>> No, go parallel. Humphf.  Recently a poster in r-sigh-hpc said that
>> these parallel generator packages seem to be not quite done, and I
>> think there was some truth in that.
>> 2. rstream (by L'Ecuyer and Leydold) has a very promising writeup
>> P. L’Ecuyer and J. Leydold (2005): rstream: Streams of Random Numbers
>> for Stochastic Simulation, R News 5(2), 16–20.
>> They say rstream  is 1) exactly what I want to do,  2) they claim to
>> be faster&  more efficient than rlecuyer,
>> but 3) the saving and re-creation of the streams seems to be fraught with
>> peril:
>> Warning
>> The underlying RngStreams library uses a global variable to store the
>> package seed. This vari-
>> able is also stored inside R. Whenever a new instance of a
>> "rstream.lecuyer" object is created the
>> value of global variable is set to the value of the R object. Thus
>> there is no problem when such
>> "rstream.lecuyer" objects are packed for using in later R sessions.
>> However, if such packed objects
>> are not stored in the workspace image, then the R variable gets lost
>> and there is a (extremely small)
>> chance that newly created objects are not stochastically independent
>> from restored objects.
>> Huh?  That's quite horrible, really.  Until that problem is solved and
>> the warning is eliminated from the documentation, I can't say I'd ever
>> have any confidence.
>> 3. The state of the rsprng package in R is not good, mainly because
>> the state of the underlying C++ library is not good.
>> I'd have to fix up rsprng if I wanted to keep going along my current
>> path with the  MT19937  generator, of course, and the only open source
>> implementation of the multiple streams from MT19937 approach is in
>> SPRNG and the R package rsprng.  If you have looked at the code in
>> SPRNG 2.0, you will know that it is not in a good condition. It does
>> not compile cleanly with current GCC.  Just getting the C++ part to
>> compile requires quite a bit of futzing about
>> (https://stat.ethz.ch/pipermail/r-sig-hpc/2010-January/000527.html).
>> The Fortran examples appear to be completely unworkable.  The SPRNG
>> team has made several updates since rsprng was written, and they are
>> not compatible with rsprng.  Conclusion: the state of the code is just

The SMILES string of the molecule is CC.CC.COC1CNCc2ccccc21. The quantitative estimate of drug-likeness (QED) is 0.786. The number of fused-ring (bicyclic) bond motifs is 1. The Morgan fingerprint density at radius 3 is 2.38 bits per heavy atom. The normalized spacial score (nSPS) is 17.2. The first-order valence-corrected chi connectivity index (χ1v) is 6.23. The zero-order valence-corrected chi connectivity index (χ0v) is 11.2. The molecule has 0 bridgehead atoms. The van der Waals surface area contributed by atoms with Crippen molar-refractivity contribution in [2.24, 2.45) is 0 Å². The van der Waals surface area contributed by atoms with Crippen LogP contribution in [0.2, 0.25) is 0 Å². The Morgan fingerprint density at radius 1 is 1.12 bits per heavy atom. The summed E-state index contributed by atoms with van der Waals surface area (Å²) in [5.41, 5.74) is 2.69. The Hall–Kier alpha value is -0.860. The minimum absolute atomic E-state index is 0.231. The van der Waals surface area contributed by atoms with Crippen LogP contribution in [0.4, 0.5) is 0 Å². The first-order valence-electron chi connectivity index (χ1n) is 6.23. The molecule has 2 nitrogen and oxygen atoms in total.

>> not good.
>> I've read that the MT19937 authors have developed their own
>> implementation of the idea behind SPRNG, to spawn separate MT19937
>> generators with unique 632 dimensional states so that they are unique
>> streams.  However, as far as I can tell, that's no public code.  The
>> Nvidia corporation is working on a commercial implementation of that
>> same idea for their GPUs.
>> 4. The Many streams approach described here:
>> P. L’Ecuyer, R. Simard, E.J.Chen and W.D.Kelton: An Object-Oriented
>> Random-Number Package
>> With Many Long Streams and Substreams; Operations Research, vol. 50,
>> nr. 6, 2002.
>> is still considered valid. The idea there is to take the very long
>> stream of random numbers, and take Streams out of it in contiguous
>> chunks.  Unlike MT19937, the backbone generator MRG232a, allows one to
>> grab the starting points of those separate chunks without an
>> inordinate amount of computation.
>> One implementation of that idea within R is found in the rlecuyer
>> package, which is the most prominent package for parallel random
>> numbers (Hana Sevcikova&  Tony Rossini have been contributors here).
>> Since rlecuyer is literally built right on top of the C code by
>> L'Ecuyer, and the R code itself is quite clear, I think I may be able
>> to adapt that to the purpose.
>> My fear about the rlecuyer package is that all of the methods start
>> with periods, which means that the author's probably don't want idiots
>> like me digging about in there.
>> Then I found rstream, which appears to have the right idea for me,
>> except that the saving and restoration of the stream objects is, well,
>> frightening.
>> I'll keep reading and hoping that some of  you email about it.

Paul E. Johnson
Professor, Political Science
1541 Lilac Lane, Room 504
University of Kansas